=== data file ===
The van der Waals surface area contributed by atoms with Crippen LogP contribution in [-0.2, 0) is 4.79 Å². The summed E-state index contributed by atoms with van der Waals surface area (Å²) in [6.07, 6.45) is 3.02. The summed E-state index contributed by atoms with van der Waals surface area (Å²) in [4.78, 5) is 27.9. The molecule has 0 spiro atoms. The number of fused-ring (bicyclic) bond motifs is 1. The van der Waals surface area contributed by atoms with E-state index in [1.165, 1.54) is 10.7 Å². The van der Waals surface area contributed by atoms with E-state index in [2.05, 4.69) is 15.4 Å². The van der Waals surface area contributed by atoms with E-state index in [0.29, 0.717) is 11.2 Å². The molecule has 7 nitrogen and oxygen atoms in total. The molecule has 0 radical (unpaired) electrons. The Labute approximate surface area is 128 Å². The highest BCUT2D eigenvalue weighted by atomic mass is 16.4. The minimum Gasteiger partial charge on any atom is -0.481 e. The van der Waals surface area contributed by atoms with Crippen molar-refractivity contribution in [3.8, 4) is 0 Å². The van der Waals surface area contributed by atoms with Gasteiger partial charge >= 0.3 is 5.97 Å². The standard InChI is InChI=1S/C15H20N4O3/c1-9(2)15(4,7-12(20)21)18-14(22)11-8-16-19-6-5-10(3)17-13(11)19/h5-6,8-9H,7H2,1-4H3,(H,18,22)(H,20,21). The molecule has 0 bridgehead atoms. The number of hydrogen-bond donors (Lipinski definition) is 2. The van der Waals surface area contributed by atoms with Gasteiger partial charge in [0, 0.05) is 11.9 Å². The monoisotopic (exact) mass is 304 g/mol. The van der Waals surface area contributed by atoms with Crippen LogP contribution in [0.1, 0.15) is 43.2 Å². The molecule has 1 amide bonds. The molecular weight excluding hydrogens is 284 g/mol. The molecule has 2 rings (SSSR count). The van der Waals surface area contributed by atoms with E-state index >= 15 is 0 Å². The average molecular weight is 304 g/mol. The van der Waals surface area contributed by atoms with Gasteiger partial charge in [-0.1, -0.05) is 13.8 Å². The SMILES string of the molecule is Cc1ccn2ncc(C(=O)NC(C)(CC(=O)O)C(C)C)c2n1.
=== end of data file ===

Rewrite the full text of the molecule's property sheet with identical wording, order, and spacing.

The van der Waals surface area contributed by atoms with Crippen LogP contribution in [-0.2, 0) is 4.79 Å². The summed E-state index contributed by atoms with van der Waals surface area (Å²) in [6.07, 6.45) is 3.02. The summed E-state index contributed by atoms with van der Waals surface area (Å²) in [4.78, 5) is 27.9. The molecule has 0 spiro atoms. The number of fused-ring (bicyclic) bond motifs is 1. The van der Waals surface area contributed by atoms with E-state index in [1.165, 1.54) is 10.7 Å². The van der Waals surface area contributed by atoms with E-state index in [2.05, 4.69) is 15.4 Å². The van der Waals surface area contributed by atoms with E-state index in [0.29, 0.717) is 11.2 Å². The molecule has 7 nitrogen and oxygen atoms in total. The molecule has 0 radical (unpaired) electrons. The Labute approximate surface area is 128 Å². The highest BCUT2D eigenvalue weighted by atomic mass is 16.4. The minimum Gasteiger partial charge on any atom is -0.481 e. The van der Waals surface area contributed by atoms with Crippen molar-refractivity contribution in [3.8, 4) is 0 Å². The van der Waals surface area contributed by atoms with Gasteiger partial charge >= 0.3 is 5.97 Å². The standard InChI is InChI=1S/C15H20N4O3/c1-9(2)15(4,7-12(20)21)18-14(22)11-8-16-19-6-5-10(3)17-13(11)19/h5-6,8-9H,7H2,1-4H3,(H,18,22)(H,20,21). The molecule has 0 bridgehead atoms. The number of hydrogen-bond donors (Lipinski definition) is 2. The van der Waals surface area contributed by atoms with Gasteiger partial charge in [0, 0.05) is 11.9 Å². The monoisotopic (exact) mass is 304 g/mol. The van der Waals surface area contributed by atoms with Crippen LogP contribution in [0.1, 0.15) is 43.2 Å². The molecule has 1 amide bonds. The molecular weight excluding hydrogens is 284 g/mol. The molecule has 2 rings (SSSR count). The van der Waals surface area contributed by atoms with E-state index >= 15 is 0 Å². The average molecular weight is 304 g/mol. The van der Waals surface area contributed by atoms with Gasteiger partial charge in [-0.1, -0.05) is 13.8 Å². The SMILES string of the molecule is Cc1ccn2ncc(C(=O)NC(C)(CC(=O)O)C(C)C)c2n1.